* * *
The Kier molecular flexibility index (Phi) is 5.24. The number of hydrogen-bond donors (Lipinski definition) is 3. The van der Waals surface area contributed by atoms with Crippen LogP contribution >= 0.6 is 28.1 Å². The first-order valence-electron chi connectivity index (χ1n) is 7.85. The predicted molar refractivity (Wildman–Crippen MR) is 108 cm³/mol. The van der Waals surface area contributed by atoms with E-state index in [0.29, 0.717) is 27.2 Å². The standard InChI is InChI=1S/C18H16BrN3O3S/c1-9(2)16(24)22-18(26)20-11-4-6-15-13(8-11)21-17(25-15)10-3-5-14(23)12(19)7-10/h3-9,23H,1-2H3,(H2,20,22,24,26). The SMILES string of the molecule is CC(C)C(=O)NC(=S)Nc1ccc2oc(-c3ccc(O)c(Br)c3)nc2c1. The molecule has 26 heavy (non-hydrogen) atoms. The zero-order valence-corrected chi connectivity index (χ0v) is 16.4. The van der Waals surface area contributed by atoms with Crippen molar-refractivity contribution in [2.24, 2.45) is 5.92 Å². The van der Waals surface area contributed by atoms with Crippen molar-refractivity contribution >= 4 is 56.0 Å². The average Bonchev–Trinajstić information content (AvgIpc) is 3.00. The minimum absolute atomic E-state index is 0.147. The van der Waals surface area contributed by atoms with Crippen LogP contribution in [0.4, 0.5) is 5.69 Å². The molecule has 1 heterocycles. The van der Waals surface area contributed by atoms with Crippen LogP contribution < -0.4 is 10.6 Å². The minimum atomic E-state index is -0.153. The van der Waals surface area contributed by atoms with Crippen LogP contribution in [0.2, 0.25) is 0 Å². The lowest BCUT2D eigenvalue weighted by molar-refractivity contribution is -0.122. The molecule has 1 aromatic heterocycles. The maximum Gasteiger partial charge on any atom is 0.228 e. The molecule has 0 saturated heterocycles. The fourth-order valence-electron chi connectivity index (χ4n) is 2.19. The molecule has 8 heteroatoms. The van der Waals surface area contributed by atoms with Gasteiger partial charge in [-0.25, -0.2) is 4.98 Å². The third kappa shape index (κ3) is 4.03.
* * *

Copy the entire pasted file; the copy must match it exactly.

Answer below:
The Kier molecular flexibility index (Phi) is 5.24. The number of hydrogen-bond donors (Lipinski definition) is 3. The van der Waals surface area contributed by atoms with Crippen LogP contribution >= 0.6 is 28.1 Å². The first-order valence-electron chi connectivity index (χ1n) is 7.85. The predicted molar refractivity (Wildman–Crippen MR) is 108 cm³/mol. The van der Waals surface area contributed by atoms with E-state index in [0.29, 0.717) is 27.2 Å². The standard InChI is InChI=1S/C18H16BrN3O3S/c1-9(2)16(24)22-18(26)20-11-4-6-15-13(8-11)21-17(25-15)10-3-5-14(23)12(19)7-10/h3-9,23H,1-2H3,(H2,20,22,24,26). The SMILES string of the molecule is CC(C)C(=O)NC(=S)Nc1ccc2oc(-c3ccc(O)c(Br)c3)nc2c1. The molecule has 26 heavy (non-hydrogen) atoms. The zero-order valence-corrected chi connectivity index (χ0v) is 16.4. The van der Waals surface area contributed by atoms with Crippen molar-refractivity contribution in [2.24, 2.45) is 5.92 Å². The van der Waals surface area contributed by atoms with Crippen molar-refractivity contribution >= 4 is 56.0 Å². The average Bonchev–Trinajstić information content (AvgIpc) is 3.00. The minimum absolute atomic E-state index is 0.147. The van der Waals surface area contributed by atoms with Crippen LogP contribution in [0.4, 0.5) is 5.69 Å². The molecule has 1 heterocycles. The van der Waals surface area contributed by atoms with Crippen LogP contribution < -0.4 is 10.6 Å². The minimum atomic E-state index is -0.153. The van der Waals surface area contributed by atoms with Crippen LogP contribution in [0.2, 0.25) is 0 Å². The lowest BCUT2D eigenvalue weighted by molar-refractivity contribution is -0.122. The molecule has 1 aromatic heterocycles. The maximum Gasteiger partial charge on any atom is 0.228 e. The molecule has 0 saturated heterocycles. The fourth-order valence-electron chi connectivity index (χ4n) is 2.19. The molecule has 8 heteroatoms. The van der Waals surface area contributed by atoms with Gasteiger partial charge in [-0.25, -0.2) is 4.98 Å². The third kappa shape index (κ3) is 4.03.